When it comes to optimizing your nuke scripts (working files) there is always room for improvement. What i tend to do more and more is using STMaps for all kind of things.
What i want to talk about today is projecting STMaps on geometry.
You can easily create an STMap with an expression node.
Have a look at my blog post "useful nuke expressions" for more information.
Projections are always useful to track in paint patches or roto masks.
By projecting the STMap and then warping your paintpatch or roto using the STMap node you gain a lot of advantages:
1. You can project the stmap and prerender the result to speed up processing time. This way your heavy geometry and projection not always get recalculated.
2. You are able to project multiple images / masks without shuffling them in other channels, just by using multiple STMap nodes.
3. With my gizmo "STMapRefFrame" you are able to change the reference frame of STMap to whatever frame you want. So you can project images / masks from different frames just using the one projection.
You can insert it before you pipe the stmap in the STMap node to set a new reference frame. Your input image will not change on this frame and will get warped accordingly on the others.
I realized that v1.0 caused a difference in the warp before and after using the gizmo -> this introduced sliding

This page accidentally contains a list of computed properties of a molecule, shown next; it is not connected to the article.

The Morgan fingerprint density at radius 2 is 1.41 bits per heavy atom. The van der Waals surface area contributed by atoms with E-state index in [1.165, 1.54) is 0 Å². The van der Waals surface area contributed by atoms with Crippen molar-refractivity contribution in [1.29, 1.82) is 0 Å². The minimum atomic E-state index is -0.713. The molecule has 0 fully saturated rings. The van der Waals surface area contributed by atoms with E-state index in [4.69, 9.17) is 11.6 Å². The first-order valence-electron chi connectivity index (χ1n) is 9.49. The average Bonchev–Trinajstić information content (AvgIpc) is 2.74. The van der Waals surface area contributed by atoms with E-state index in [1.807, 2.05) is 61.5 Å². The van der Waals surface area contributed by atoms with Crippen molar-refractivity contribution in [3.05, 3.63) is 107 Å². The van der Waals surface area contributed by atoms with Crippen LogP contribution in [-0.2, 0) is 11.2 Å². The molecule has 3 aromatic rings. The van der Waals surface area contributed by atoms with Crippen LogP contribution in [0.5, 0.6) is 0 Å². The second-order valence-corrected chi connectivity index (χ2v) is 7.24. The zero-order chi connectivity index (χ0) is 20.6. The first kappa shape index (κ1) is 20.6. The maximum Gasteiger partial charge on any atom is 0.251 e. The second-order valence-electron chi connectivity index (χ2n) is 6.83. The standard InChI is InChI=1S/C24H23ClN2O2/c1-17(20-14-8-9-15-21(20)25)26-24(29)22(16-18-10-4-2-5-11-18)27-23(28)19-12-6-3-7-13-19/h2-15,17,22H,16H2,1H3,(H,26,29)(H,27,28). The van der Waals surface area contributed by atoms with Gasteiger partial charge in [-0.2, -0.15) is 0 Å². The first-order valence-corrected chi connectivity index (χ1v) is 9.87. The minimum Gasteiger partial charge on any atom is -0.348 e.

I reworked the gizmo completly, and introduced 2 different precision modes:
1. The standart mode is 'low precision' which is the same then in version 1.0
This mode just substracts the warp on the new reference frame from the stmap.
2. The new mode is 'high precision'. This should work without introducing sliding in the warp but is much slower.
It uses an reverse stmap to warp the warp on the reference frame with the movement of the stmap.
It uses an position to points node to create the reverse stmap which mades it slow.
(This approach comes from the gizmo 'in_InverseSTMap' by Luca Mignardi.)
This was the initial version.
Get it on nukepedia:
Copy gizmo from pastebin:
Place the 'STMapRefFrame.gizmo' in your .nuke folder or any other user-defined plugin paths. Reload your plugins inside of nuke.
Tested with Nuke 10 and newer versions, but it could also work in older ones.
Feel free to comment for any questions and suggestions.